Sunday, August 19, 2018

Songs that, Perhaps Surprisingly, We Don't Hate: Rupert Holmes, "Escape (the piña colada song)"

Don't worry; I'm not going to try to defend this song on the merits. It is bad and dumb. But, while I know there's kind of a cottage industry devoted to hating it, for me to really hate a song it has to somehow outrage my sensibilities. But this doesn't; it just kind of amuses them. I certainly won't, like, go out of my way to hear it or anything, but if it comes on the radio--as it does--I won't change the station. Boom.

So you know the plot of the song, presumably; he's bored of his marriage so he answers a personal ad in the paper, only to find that it was actually his wife trying to cheat on him! Doh! Holmes seems to have a kind of insane idea of how personal ads work, but that is neither here nor there. So, sing along:

If you like piña coladas, and getting caught in the rain,
If you're not into yoga, if you have half a brain,
If you like making love at midnight, in the dunes of the cape,
I´m the love that you've looked for, write to me, and escape.

...or don't. Yeah, there's no denying it; these people are pretty insufferable. But I have to say, I always laugh at the "if you're not into yoga" part (and also the "I'm not much into health food" bit in the response), because holy shit this is the most painfully, intensely seventies thing ever (and ALSO ALSO, re "I'm not much into health food, I am into champagne": hmm...are you sure you're not actually into WD-40?  'Cause you sound like some kind of robot).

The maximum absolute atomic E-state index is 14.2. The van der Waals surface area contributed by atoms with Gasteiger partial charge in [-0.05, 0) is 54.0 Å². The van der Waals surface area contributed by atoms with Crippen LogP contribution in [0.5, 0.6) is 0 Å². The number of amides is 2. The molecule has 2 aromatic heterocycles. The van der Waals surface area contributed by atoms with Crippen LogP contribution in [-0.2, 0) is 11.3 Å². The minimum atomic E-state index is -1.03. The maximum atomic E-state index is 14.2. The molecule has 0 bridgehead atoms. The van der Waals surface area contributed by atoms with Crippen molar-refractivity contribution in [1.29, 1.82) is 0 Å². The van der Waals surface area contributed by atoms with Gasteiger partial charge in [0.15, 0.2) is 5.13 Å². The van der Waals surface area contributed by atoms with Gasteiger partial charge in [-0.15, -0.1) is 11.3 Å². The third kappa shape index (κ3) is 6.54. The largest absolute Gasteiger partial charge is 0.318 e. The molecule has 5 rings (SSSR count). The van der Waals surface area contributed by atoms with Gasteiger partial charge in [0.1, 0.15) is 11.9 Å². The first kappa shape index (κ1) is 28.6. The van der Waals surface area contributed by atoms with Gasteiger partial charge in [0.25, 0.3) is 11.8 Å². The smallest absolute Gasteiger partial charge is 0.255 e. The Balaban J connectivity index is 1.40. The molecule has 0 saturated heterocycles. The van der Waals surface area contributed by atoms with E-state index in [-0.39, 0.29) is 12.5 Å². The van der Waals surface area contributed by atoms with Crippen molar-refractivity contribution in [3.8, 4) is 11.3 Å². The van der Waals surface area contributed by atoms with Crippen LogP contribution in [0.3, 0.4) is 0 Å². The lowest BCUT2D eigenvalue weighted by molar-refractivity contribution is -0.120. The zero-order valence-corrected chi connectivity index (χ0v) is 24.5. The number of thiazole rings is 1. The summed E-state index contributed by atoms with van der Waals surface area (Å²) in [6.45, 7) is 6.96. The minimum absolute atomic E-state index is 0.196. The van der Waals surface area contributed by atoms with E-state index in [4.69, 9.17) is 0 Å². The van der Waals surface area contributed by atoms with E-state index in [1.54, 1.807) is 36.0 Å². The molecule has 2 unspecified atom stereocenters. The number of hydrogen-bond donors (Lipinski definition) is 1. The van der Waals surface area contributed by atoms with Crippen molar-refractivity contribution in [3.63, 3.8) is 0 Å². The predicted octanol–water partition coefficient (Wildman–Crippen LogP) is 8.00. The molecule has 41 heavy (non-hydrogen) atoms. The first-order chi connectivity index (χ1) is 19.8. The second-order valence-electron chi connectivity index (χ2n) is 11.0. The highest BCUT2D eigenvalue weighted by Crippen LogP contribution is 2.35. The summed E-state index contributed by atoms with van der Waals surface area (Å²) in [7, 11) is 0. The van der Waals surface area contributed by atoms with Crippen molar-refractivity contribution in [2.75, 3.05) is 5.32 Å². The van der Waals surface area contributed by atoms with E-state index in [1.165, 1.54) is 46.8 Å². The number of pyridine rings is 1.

There's another thing I kind of like about it, too, reading it against itself: all of these things--being into fruity drinks, getting rained on, etc--are clearly meant to be a vision of a genuine alternative; a life removed from the humdrum. And yet, I can't help reading it in terms of this kind of mid-century white male with a petite bourgeois lifestyle that they can see on some level is destroying them, but that they can't remotely conceptualize how to, ahem, escape, so you just get these little signifiers that don't remotely come together into something coherent--like Rabbit Angstrom or someone. We're supposed to read the denouement as the two of them realizing that they all they really need is each other after all? NO. All it does is prove to them with a grim finality that there is no escape; they're stuck in this white-picket-fences hellscape until they die. The song's a lot more tolerable thought of in those terms, I find.


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